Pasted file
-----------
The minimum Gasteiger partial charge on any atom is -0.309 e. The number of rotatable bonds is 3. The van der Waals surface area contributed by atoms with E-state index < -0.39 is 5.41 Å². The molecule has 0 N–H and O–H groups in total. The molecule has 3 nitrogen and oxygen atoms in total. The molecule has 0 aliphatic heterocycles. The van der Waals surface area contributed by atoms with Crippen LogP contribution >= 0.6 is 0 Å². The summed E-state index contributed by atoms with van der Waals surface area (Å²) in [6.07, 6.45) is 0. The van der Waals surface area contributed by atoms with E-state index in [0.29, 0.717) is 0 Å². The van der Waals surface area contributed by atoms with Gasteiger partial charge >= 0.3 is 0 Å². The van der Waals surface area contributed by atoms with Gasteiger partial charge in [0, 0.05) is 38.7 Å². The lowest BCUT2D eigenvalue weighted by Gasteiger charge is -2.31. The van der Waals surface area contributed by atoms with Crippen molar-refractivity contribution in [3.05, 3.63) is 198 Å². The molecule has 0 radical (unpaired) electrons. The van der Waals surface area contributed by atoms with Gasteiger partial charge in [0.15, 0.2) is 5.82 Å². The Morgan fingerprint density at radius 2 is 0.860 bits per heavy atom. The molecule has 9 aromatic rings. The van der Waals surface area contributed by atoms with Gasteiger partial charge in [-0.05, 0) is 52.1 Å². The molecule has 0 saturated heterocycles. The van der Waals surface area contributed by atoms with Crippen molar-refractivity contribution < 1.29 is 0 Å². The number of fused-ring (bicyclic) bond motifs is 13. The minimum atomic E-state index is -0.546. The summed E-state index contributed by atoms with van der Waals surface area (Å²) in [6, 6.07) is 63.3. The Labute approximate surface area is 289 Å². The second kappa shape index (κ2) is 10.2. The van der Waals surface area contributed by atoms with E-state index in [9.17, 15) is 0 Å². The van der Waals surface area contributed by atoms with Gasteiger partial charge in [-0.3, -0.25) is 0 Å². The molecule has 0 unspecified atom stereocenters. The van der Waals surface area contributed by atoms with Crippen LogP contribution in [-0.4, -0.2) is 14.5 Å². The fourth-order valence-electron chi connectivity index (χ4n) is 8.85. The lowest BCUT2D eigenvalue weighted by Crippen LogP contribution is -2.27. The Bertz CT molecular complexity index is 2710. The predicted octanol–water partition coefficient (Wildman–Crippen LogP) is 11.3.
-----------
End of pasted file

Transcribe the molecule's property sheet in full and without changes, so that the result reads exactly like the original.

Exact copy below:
The minimum Gasteiger partial charge on any atom is -0.309 e. The number of rotatable bonds is 3. The van der Waals surface area contributed by atoms with E-state index < -0.39 is 5.41 Å². The molecule has 0 N–H and O–H groups in total. The molecule has 3 nitrogen and oxygen atoms in total. The molecule has 0 aliphatic heterocycles. The van der Waals surface area contributed by atoms with Crippen LogP contribution >= 0.6 is 0 Å². The summed E-state index contributed by atoms with van der Waals surface area (Å²) in [6.07, 6.45) is 0. The van der Waals surface area contributed by atoms with E-state index in [0.29, 0.717) is 0 Å². The van der Waals surface area contributed by atoms with Gasteiger partial charge >= 0.3 is 0 Å². The van der Waals surface area contributed by atoms with Gasteiger partial charge in [0, 0.05) is 38.7 Å². The lowest BCUT2D eigenvalue weighted by Gasteiger charge is -2.31. The van der Waals surface area contributed by atoms with Crippen molar-refractivity contribution in [3.05, 3.63) is 198 Å². The molecule has 0 radical (unpaired) electrons. The van der Waals surface area contributed by atoms with Gasteiger partial charge in [0.15, 0.2) is 5.82 Å². The Morgan fingerprint density at radius 2 is 0.860 bits per heavy atom. The molecule has 9 aromatic rings. The van der Waals surface area contributed by atoms with Gasteiger partial charge in [-0.05, 0) is 52.1 Å². The molecule has 0 saturated heterocycles. The van der Waals surface area contributed by atoms with Crippen molar-refractivity contribution < 1.29 is 0 Å². The number of fused-ring (bicyclic) bond motifs is 13. The minimum atomic E-state index is -0.546. The summed E-state index contributed by atoms with van der Waals surface area (Å²) in [6, 6.07) is 63.3. The Labute approximate surface area is 289 Å². The second kappa shape index (κ2) is 10.2. The van der Waals surface area contributed by atoms with E-state index in [9.17, 15) is 0 Å². The van der Waals surface area contributed by atoms with Gasteiger partial charge in [-0.3, -0.25) is 0 Å². The molecule has 0 unspecified atom stereocenters. The van der Waals surface area contributed by atoms with Crippen LogP contribution in [-0.4, -0.2) is 14.5 Å². The fourth-order valence-electron chi connectivity index (χ4n) is 8.85. The lowest BCUT2D eigenvalue weighted by Crippen LogP contribution is -2.27. The Bertz CT molecular complexity index is 2710. The predicted octanol–water partition coefficient (Wildman–Crippen LogP) is 11.3.